Engineers from the Indian Institute of Science have developed an endoscopy simulator that simulates the effect of physical contact. In the long run, this technology can be made economical and can be used to train endoscopists by providing them an immersive training environment.
Doctors use endoscopy to look inside the human body. They insert through the mouth, a flexible pipe with a camera at the tip, which beams the images of the inner walls of the gastrointestinal tracts onto a screen. But the most challenging task of endoscopy is to ensure that the endoscopic device has actually gone through the esophagus and not the larynx. Remember that the doctors can't 'see', and choose the correct route! With experience, they develop an instinct by knowing how it 'feels' to touch the esophagus through a tube: it's like choosing the right path in a pitch dark tunnel just by touching the walls. No wonder, this takes a lot of experience, and involves some unavoidable experimentation on patients!
“Endoscopy is a difficult medical technique to practice, and there are very limited ways to practice it efficiently. The idea to build haptic device that simulates an endoscopic procedure came to us through a discussion with doctors”, says Shanthanu Chakravarthy, a member of the research team that developed this device. Haptics is a field of science that recreates the sense of touch through technology.
Using computational data, the IISc researchers, led by Prof G K Ananthasuresh, calculated the various forces exerted on the endoscope by various parts of the gastrointestinal tract and recreated those forces in the device. Now, trainee endoscopists can practice with this new tool until they develop the necessary instincts. Interestingly, they gain experience without physically inserting an endoscope!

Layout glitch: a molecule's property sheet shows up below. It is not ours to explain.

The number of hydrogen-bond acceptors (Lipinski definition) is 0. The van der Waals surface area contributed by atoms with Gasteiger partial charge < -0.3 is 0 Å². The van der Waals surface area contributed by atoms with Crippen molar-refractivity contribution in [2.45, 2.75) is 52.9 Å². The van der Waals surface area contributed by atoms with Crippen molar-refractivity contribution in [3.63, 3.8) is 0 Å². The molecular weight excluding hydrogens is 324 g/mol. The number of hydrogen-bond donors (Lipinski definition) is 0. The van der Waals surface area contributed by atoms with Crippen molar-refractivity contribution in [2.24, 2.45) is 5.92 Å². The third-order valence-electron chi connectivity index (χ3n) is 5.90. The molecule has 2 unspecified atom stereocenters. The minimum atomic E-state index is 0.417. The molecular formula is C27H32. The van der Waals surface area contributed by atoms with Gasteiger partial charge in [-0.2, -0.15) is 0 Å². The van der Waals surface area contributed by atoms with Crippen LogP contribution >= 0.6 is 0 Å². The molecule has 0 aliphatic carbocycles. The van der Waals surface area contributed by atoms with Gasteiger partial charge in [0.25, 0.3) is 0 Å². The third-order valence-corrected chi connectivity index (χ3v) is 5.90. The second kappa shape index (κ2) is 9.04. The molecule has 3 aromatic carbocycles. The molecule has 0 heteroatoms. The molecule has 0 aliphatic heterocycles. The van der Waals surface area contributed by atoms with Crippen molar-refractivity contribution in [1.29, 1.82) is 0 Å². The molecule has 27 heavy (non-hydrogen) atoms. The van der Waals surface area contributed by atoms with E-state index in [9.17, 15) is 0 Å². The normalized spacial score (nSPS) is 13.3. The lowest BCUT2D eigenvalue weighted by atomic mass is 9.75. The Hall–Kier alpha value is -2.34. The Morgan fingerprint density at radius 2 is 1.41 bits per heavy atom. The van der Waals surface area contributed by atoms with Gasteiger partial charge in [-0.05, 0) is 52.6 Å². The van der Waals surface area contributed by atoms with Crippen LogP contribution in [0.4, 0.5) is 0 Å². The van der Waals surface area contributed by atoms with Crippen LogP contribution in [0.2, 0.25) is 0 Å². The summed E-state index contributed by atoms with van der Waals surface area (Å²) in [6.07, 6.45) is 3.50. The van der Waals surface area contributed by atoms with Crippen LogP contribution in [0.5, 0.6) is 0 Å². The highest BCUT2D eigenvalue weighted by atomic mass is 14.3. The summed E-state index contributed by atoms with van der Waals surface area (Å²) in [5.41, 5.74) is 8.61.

“This device can now show medical students a new way to learn this otherwise difficult technique. The students of medicine and those learning endoscopic procedures can become aware of the kind of forces or resistance that inserting an endoscope into the gastrointestinal tract can have,” explains Shanthanu. For instance, when the endoscope hits the wall of the stomach, students will actually be able to feel the resistance in the device and the endoscope will not be able to move ahead in that direction.
Using compliant mechanisms that have some flexibility built into them, a mechanism has been designed to emulate the effect of the endoscope entering the throat. This is something totally new, and it promises to be a handy tool in the future development of endoscope technology.
Apart from the new feature of simulating the entry through the throat, the endoscope simulator developed by the IISc Team also has the usual features that a few other commercially available endoscope simulators have.
About the authors:
G K Ananthasuresh is a Professor in the Department of Mechanical Engineering, Indian Institute of Science, Bangalore. Shanthanu Chakravarthy is a PhD student, and Aniruddh N Katti is a Project Assistant.
Contact: Shanthanu Chakravarthy, firstname.lastname@example.org
About the paper: The paper was presented at TrC-IFToMM Symposium on Theory of Machines and Mechanisms, Izmir, Turkey, in June 2015.